In the Hole

As we arrived Thursday, Terry informed us we’d receive a concrete delivery from Harrison around noon that day to place the footers. No slacking that morning – lots of work to finish our forms and reinforcing in time. The work included inserting PVC pipes for utilities and cutting 2-foot rebar dowels that will join the footers to the ICFs.

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Cutting rebar with an angle grinder, trying not to burn our hands.

Harrison arrived right on schedule with one mixer (9 cubic yards) and their pump truck, a massive vehicle-mounted crane whose sole purpose is to deliver concrete through tubes to a point far from the mixer. Terry held one end of the tube and walked it around the basement perimeter as it steadily puked wet concrete. Meanwhile, he told Colin and me to grab shovels, rakes, and implements of destruction. We followed the pour around the perimeter, troweled the concrete surface flush with the top of our form, and carried shovelfuls from the high spots to the low spots, trying not to spill any over the sides.

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Pump truck unfolding to meet the mixer.

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Finishing the wet concrete surface and dropping dowels.

Once the concrete was reasonably smooth, we skimmed off the excess with 2×4 screeding bars. A light rain helped to level the surface and highlighted the low spots for us. We allowed the concrete an hour to set up a little, then we clipped our horizontal rebar zip-ties and stuck in the dowels at 4-foot intervals.

Colin was concerned the footers wouldn’t set fast enough in the rain, but by Friday the concrete felt solid and we had no trouble removing the inner formwork. Actually, the biggest problem with the weather was drainage. Pillsbury left their excavator on site, and Carson, celebrating his first day of summer, climbed aboard to dig a temporary trench into which our deep puddles could flow. Not many high-school juniors can operate heavy equipment like Carson can; I’m excited to work with him all summer.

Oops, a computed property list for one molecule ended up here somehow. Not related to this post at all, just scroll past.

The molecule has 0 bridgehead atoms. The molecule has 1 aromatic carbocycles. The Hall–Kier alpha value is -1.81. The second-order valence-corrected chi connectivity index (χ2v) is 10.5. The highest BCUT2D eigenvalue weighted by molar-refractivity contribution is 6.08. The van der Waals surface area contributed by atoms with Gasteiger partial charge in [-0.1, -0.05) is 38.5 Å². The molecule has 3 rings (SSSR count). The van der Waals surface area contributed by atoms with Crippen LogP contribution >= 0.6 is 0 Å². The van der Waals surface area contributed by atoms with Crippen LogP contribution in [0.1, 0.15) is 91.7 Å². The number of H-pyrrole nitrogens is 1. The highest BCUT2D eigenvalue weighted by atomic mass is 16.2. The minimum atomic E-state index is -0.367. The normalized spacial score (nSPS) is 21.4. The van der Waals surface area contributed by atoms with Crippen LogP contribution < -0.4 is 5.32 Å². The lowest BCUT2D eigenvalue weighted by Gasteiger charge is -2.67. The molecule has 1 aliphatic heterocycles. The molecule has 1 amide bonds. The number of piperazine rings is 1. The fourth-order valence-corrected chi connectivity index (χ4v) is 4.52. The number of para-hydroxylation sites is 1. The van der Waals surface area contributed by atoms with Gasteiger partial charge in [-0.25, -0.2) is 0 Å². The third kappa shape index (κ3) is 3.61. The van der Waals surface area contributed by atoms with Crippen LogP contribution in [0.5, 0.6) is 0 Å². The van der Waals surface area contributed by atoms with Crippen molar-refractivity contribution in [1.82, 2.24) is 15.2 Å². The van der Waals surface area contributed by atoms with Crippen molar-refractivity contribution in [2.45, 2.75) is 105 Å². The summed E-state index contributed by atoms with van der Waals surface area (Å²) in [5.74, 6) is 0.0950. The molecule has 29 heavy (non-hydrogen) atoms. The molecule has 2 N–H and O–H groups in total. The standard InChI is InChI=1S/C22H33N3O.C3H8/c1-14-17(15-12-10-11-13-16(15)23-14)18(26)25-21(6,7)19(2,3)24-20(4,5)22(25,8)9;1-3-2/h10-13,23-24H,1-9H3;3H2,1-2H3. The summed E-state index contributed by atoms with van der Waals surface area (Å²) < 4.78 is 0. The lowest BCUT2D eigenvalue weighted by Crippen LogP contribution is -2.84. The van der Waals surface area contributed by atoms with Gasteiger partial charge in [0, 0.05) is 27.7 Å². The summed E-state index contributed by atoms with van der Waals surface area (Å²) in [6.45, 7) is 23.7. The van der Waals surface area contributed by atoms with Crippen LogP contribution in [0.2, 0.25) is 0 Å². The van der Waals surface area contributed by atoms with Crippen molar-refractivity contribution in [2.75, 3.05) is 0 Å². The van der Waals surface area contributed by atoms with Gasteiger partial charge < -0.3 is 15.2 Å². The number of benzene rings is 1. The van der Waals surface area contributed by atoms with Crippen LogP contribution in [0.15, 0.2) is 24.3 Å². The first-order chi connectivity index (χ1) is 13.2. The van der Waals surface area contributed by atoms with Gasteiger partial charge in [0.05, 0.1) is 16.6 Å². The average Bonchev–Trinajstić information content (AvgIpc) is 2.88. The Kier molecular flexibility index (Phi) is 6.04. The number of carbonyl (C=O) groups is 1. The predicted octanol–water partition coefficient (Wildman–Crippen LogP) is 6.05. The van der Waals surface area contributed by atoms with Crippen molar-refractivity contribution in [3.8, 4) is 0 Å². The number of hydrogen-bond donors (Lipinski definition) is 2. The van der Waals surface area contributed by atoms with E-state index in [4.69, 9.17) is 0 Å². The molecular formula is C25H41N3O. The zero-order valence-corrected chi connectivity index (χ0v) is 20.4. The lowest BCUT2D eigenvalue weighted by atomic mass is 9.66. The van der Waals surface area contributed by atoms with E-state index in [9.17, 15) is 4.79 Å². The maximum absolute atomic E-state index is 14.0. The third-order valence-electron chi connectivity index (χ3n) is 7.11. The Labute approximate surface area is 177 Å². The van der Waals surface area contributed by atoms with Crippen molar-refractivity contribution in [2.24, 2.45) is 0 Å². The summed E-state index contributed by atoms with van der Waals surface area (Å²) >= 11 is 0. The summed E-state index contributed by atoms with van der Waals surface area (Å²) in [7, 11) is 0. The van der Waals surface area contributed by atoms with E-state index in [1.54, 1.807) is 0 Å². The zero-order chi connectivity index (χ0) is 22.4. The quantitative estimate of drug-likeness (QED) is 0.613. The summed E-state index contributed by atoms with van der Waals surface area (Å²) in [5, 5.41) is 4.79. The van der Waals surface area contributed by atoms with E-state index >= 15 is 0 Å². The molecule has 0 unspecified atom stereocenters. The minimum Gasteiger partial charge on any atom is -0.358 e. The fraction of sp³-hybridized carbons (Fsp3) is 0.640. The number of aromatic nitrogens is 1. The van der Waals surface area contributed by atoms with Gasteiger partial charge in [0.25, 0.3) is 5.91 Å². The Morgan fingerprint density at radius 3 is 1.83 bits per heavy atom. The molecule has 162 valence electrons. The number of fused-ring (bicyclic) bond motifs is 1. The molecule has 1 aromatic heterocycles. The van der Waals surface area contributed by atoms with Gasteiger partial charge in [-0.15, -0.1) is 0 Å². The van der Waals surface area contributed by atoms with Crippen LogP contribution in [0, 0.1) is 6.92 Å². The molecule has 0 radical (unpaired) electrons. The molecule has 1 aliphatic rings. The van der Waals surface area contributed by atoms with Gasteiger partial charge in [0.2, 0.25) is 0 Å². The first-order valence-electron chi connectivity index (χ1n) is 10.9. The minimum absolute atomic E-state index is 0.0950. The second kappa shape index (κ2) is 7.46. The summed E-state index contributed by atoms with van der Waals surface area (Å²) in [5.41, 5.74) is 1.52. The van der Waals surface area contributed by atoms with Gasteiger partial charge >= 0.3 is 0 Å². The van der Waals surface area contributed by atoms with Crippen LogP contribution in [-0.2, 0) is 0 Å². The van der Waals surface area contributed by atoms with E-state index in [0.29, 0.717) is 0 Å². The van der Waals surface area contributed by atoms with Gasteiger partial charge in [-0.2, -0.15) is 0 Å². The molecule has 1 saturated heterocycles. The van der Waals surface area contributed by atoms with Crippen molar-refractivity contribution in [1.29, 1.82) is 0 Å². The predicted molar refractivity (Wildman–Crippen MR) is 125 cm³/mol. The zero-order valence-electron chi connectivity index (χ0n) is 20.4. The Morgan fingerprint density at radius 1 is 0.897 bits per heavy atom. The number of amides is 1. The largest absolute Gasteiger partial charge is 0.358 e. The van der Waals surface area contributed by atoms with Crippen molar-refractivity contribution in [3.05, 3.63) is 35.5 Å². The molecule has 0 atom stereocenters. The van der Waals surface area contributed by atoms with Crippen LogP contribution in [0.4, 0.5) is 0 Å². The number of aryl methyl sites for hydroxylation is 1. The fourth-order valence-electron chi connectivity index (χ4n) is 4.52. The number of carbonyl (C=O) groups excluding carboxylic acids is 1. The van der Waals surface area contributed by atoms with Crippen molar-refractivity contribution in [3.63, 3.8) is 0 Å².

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Carson digs it.

With formwork removed and drainage taken care of, we were ready to build the basement walls! We ferried ICFs down into the hole and began laying them out one layer at a time with the outer edge 3½ inches inside of the footer. They really do stack together just like Lego bricks. The interlocking protrusions on an ICF repeat every 2 inches and the pattern needs to line up exactly; fortunately, the foam is very easy to cut with a hand saw. As we built up the wall we staggered the joints and alternated the corner piece orientation for each course. We snapped horizontal rebar into the webs, hand-bending the bars around corners, and we zip-tied each module to the course below.

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Kiara stacks ICFs. (Good view of the drainage trench behind.)

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Terry bends a 90-degree hook into the reinforcing.

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Colin prepares to install zip ties.

By Friday’s end we had five courses stacked 80 inches above top of footer, enough to reach the mudroom floor height. The raised first floor will be two courses higher. Shooting for our next concrete delivery Tuesday to fill the ICFs.

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Hooray for ICF construction!

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